By Seija Rankin
March 08, 2020 at 10:00 PM EDT
Credit: Sifeddine Elamine/SHOWTIME

If last week's episode could best be summarized by the single (fake) word ka-boom, this week was expected to be what happens after ka-boom. It's triage at Homeland, and the situation seems to be spiraling out of control. But do you want to know what isn't out of control? My obsession with my own theory that this season's entire raison d'etre is to continually plant seeds of doubt about whether or not Carrie is a double agent. And yes, that's a tease to read until the end of this recap — which, by the way, I'll be writing in chronological order this time around, lightning-fast scene changes be damned, because the whole episode is essentially about one topic only (the aftermath of the helicopter crashes).


Episode 5 opens with Max  — cue "I'm holding out for a hero" and light the mantra candles on your Max alter now because he has officially moved up a notch in the Homeland hierarchy. And, the jarring tone of the command outpost scenes have finally paid off, narratively speaking. Piotrowski and his temporary roommates — a group that Vice President Hayes very rudely refers to as "a dozen grunts" — scramble out to the President's helicopter crash sites to act as the first responders before the Quick Reaction Forces can get there. The remaining members of the Executive Branch are watching all of this from the White House, during which point nobody knows whether or not the passengers are dead nor who is responsible. But what we do know is that VP Hayes is highly unqualified for this job and really not good in a crisis. He's panicking all over the Sit Room and it's not a good look.

In Kabul, Saul is also panicking, but more rightly so, about the perpetrators of the attacks: If the Taliban (and Haqqani) planned all of this behind his back then he's good and screwed. As it is, they need to know exactly what happened to that helicopter so they can decide exactly how to respond. In the meantime, the party line is that "weather" is "delaying" the two Presidents, an excuse that neither G'ulom nor Tasneem believe.

We, the viewer, discover along with the first responders that the helicopter crash sites are essentially not survivable (pause for Max to realize that he was supposed to be on that escort helicopter and for me to gloat about correctly predicting that Max's refusal to get on the escort helicopter during last week's episode was a sign) and also that Vice President Hayes thinks that you can talk to a television screen and that soldiers in the Korengal Valley will hear you.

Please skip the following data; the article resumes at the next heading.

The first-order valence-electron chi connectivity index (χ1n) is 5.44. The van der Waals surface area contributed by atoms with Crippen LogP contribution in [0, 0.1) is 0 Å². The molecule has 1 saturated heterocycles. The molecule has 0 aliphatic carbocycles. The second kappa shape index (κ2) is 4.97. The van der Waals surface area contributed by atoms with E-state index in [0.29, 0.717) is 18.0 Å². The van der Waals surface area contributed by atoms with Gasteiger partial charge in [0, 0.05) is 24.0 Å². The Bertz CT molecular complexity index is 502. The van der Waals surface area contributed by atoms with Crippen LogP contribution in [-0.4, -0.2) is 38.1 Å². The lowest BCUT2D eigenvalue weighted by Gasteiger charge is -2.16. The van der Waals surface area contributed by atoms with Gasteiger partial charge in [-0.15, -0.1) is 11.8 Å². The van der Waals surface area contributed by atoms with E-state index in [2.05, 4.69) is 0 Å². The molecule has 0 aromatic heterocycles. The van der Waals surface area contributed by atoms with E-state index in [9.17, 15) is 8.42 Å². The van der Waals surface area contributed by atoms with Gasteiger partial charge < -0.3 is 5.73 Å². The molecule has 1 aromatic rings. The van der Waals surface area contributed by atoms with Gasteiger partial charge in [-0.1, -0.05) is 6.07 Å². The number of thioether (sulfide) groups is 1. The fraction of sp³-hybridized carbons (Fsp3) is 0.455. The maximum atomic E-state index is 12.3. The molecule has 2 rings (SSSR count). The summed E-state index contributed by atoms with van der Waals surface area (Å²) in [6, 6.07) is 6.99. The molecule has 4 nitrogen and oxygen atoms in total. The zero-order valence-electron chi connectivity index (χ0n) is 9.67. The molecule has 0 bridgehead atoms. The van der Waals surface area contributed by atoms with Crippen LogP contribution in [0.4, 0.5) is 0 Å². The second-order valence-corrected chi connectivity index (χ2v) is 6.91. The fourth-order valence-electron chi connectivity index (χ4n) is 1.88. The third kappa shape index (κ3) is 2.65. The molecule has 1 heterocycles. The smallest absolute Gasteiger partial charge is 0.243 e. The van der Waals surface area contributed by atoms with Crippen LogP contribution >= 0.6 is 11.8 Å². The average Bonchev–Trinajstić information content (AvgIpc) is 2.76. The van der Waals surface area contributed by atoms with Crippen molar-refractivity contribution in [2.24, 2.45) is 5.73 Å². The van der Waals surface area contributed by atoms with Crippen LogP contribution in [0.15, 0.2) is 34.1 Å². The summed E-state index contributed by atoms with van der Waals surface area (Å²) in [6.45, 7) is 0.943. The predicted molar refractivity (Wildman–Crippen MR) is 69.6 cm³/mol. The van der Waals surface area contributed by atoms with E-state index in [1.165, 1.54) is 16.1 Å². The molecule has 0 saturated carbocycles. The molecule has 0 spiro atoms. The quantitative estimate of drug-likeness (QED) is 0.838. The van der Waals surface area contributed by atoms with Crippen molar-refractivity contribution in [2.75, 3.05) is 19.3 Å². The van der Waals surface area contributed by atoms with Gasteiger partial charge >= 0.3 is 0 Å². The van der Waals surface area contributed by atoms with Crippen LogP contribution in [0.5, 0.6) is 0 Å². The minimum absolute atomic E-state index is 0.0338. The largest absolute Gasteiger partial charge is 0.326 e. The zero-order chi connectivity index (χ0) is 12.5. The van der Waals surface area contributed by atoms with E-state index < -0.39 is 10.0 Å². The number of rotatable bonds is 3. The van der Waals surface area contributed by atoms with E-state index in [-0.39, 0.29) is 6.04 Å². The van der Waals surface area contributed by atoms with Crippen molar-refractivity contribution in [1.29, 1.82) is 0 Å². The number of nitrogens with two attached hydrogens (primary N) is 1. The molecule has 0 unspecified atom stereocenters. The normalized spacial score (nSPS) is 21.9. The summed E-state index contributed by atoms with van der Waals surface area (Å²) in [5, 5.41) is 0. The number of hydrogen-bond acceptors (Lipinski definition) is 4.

Credit: Sifeddine Elamine/SHOWTIME

The outpost team checks for signs of life among the Presidents and finds, as we expected, nothing (and Hayes continues not to understand anything that he witnesses). That means that Hayes is now the President, so naturally, he runs away and locks himself in a room, alone. Poor, competent David Wellington tries to explain that since he's the President they have to, like, call people and stuff, but to no avail. There's a moment during Hayes' solitary dismay that I think is meant to cast doubt over his role in this disaster — he is a clear beneficiary of Warner's demise and the look on his face could be interpreted as guilt — but I'm not convinced.

Since Hayes isn't going to do anything, Saul starts rolling calls on his own. First up is General G'ulom, who already knows about the crash but doesn't know that Daoud is dead. Saul asks G'ulom to work with the American ambassador and Scott Ryan (from the CIA) on an announcement, but we all know that G'ulom answers to no one, especially not the Americans and especially not when it involves a plot that he may or may not have orchestrated. (Again, these assassinations could be anyone's doing at this point). G'ulom hangs up on Saul, tosses the last f--- he had to give over the balcony and tells the Americans that he "never really liked" Daoud. Proverbial shots fired. First up on his to-do list is to send his henchmen to find Haqqani, and the second is to tell Tasneem to run because soon he won't be able to guarantee her safety.